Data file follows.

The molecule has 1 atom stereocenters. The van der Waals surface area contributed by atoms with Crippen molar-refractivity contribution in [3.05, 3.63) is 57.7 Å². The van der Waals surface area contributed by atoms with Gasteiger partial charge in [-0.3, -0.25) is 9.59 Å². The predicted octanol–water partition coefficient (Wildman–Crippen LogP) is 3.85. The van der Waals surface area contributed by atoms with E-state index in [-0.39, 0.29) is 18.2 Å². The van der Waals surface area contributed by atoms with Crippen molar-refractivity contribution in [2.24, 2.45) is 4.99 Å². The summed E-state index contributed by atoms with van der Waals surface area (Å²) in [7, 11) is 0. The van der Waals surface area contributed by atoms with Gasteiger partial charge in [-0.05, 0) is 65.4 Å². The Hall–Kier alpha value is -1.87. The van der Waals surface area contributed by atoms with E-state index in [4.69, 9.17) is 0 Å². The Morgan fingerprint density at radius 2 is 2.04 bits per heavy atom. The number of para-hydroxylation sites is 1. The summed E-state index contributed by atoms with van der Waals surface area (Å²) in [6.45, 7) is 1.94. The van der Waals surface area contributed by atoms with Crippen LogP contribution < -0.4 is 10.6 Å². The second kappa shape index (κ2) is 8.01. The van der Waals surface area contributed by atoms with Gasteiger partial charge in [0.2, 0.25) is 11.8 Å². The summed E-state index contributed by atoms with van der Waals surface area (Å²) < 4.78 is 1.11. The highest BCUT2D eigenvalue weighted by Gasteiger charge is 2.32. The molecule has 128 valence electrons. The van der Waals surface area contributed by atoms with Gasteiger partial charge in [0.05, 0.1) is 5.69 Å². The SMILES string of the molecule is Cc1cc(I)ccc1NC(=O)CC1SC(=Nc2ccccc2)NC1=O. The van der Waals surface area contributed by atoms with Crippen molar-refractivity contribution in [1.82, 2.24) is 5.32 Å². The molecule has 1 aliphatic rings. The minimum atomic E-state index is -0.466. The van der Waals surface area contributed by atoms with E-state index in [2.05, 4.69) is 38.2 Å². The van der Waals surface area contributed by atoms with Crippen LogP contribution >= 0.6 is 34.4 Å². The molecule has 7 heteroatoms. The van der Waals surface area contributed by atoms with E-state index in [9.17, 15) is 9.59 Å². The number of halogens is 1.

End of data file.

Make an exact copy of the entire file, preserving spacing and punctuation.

The molecule has 1 atom stereocenters. The van der Waals surface area contributed by atoms with Crippen molar-refractivity contribution in [3.05, 3.63) is 57.7 Å². The van der Waals surface area contributed by atoms with Gasteiger partial charge in [-0.3, -0.25) is 9.59 Å². The predicted octanol–water partition coefficient (Wildman–Crippen LogP) is 3.85. The van der Waals surface area contributed by atoms with E-state index in [-0.39, 0.29) is 18.2 Å². The van der Waals surface area contributed by atoms with Crippen molar-refractivity contribution in [2.24, 2.45) is 4.99 Å². The summed E-state index contributed by atoms with van der Waals surface area (Å²) in [7, 11) is 0. The van der Waals surface area contributed by atoms with Gasteiger partial charge in [-0.05, 0) is 65.4 Å². The Hall–Kier alpha value is -1.87. The van der Waals surface area contributed by atoms with E-state index in [4.69, 9.17) is 0 Å². The Morgan fingerprint density at radius 2 is 2.04 bits per heavy atom. The number of para-hydroxylation sites is 1. The summed E-state index contributed by atoms with van der Waals surface area (Å²) in [6.45, 7) is 1.94. The van der Waals surface area contributed by atoms with Crippen LogP contribution < -0.4 is 10.6 Å². The second kappa shape index (κ2) is 8.01. The van der Waals surface area contributed by atoms with Gasteiger partial charge in [0.2, 0.25) is 11.8 Å². The summed E-state index contributed by atoms with van der Waals surface area (Å²) < 4.78 is 1.11. The highest BCUT2D eigenvalue weighted by Gasteiger charge is 2.32. The molecule has 128 valence electrons. The van der Waals surface area contributed by atoms with Gasteiger partial charge in [0.05, 0.1) is 5.69 Å². The SMILES string of the molecule is Cc1cc(I)ccc1NC(=O)CC1SC(=Nc2ccccc2)NC1=O. The van der Waals surface area contributed by atoms with Crippen molar-refractivity contribution in [1.82, 2.24) is 5.32 Å². The molecule has 1 aliphatic rings. The minimum atomic E-state index is -0.466. The van der Waals surface area contributed by atoms with E-state index in [2.05, 4.69) is 38.2 Å². The van der Waals surface area contributed by atoms with Crippen LogP contribution >= 0.6 is 34.4 Å². The molecule has 7 heteroatoms. The van der Waals surface area contributed by atoms with E-state index in [9.17, 15) is 9.59 Å². The number of halogens is 1.